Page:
Exhibition at HUB Gallery, Opening Wednesday 15/Apr 6pm

The New Black

Project by Alexander Porter, Eva Papamargariti, FIELD, Isabella Streffen, Sebastian Schmieg, Rick Silva, Sabrina Ratté and Kim Asendorf

The New Black

She woke up, not really remembering when she had laid down.
She had been working overtime for the past while.
The blinds were up and the grey had set in.
Looking over to the clock, the led digits blink 6:37…
Nearly time…
She lay there looking at the ceiling.

I could get up, start early on some content I guess.

She closed her eyes again.

her alarm sounded
She got up.
She looked at her device.
When had she turned it off?
It was never off, always in sleep mode.
They must have updated.
It had become common in the past month.
New devices had been sent out and the software hadn’t been compatible.
There had been many updates about it.
They had promised another.
Hopefully that was it.
Sitting down to her station, she turned the device on.
It booted up, glowing in the early morning grey haze.
The coffee machine started behind her.

It was always a bit slow to start in the morning.
But she didn’t mind.
She liked to take her time.
Quality content was what they preferred now.
The recommendations about Time-Based Content Trending from the latest bulletins had been useful.
Her latest strategy was to examine and look for common characteristics among grouped content over long durations.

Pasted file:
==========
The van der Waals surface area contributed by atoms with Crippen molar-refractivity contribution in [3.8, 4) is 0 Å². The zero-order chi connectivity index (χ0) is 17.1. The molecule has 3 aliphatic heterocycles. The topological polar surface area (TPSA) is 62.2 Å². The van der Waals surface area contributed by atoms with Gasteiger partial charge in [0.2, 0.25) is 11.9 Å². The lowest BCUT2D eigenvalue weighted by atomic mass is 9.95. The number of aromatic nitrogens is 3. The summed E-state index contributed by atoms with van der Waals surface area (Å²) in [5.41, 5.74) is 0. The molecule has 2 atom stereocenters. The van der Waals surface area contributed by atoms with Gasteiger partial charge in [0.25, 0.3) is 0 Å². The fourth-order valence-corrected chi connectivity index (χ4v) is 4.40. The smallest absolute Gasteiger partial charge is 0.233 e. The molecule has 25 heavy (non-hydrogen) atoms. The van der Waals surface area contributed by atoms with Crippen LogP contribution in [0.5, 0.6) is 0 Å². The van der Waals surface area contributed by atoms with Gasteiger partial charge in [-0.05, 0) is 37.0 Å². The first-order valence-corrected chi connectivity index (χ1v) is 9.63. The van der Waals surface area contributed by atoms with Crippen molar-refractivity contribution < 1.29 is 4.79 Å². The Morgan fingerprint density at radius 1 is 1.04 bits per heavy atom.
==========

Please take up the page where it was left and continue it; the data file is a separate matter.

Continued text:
Then she would move these groups to the relevant platforms.
Her work as a content wrangler was a recent promotion from her previous role where she would clean and filter content.
It allowed her to monitor her dashboard over several devices and move from her station throughout the day.

It hadn’t always been like this.
Tech trends led to a stabilised economy.
Progression in [3D] printing, the surge in popularity of plugin culture, along with evolutionary programming all contributed to bring different conditions for work.
Algorithms were streamlined, made everything more efficient.
At least things were more manageable now.
She smirked.

The buzzer on the coffee machine sounded.
She picked up the cup and returned to her station.
Back then data and information had been seen as a playful pursuit and users had contributed for free.
People had been so consumed with the economies of the self and looking to the future.
But that slowly changed over time.
They didn’t have the right algorithms back then.
They still hadn’t figured the predication to action ratio.
Algorithms were more robust now.
Algorithms of fate as lower level users called them.
They calculated everything for you.
Depending on emotion, mood and they were synced community wise at regular intervals.
Things were better this way.
There was order and clarity.
She looked at her screen.
The sun was breaking through the haze.
She looked down, searching for her portable device.
She picked it up, looked at the black screen and powered it on.


In an age of mass communication and collaborative media we are often told that digital platforms provide us with opportunities to empower ourselves and gain control. Tools developed by open source communities offer the resources and means to control aspects of user privacy, browsing behaviour and activities.

In contrast, the commercial development of technical systems beyond the screen is driven by the economical management of user data. Social platforms track, store and record user actions, emotions and interactions for financial purposes of selling, promoting and delivering a individualised filtered online experience.

These conflicting forces create new conditions that make up the social and civic infrastructures that we live in. The New Black presents a narrative that aims to discuss how we resolve to live and work with conflicting intersections of commerce and our day to day lives.

The New Black features work from:

Alexander Porter, Eva PapamargaritiFIELD, Isabella Streffen, Kim AsendorfRick SilvaSabrina Ratté and Sebastian Schmieg, Curated by Nora O’ Murchú for Resonate 2015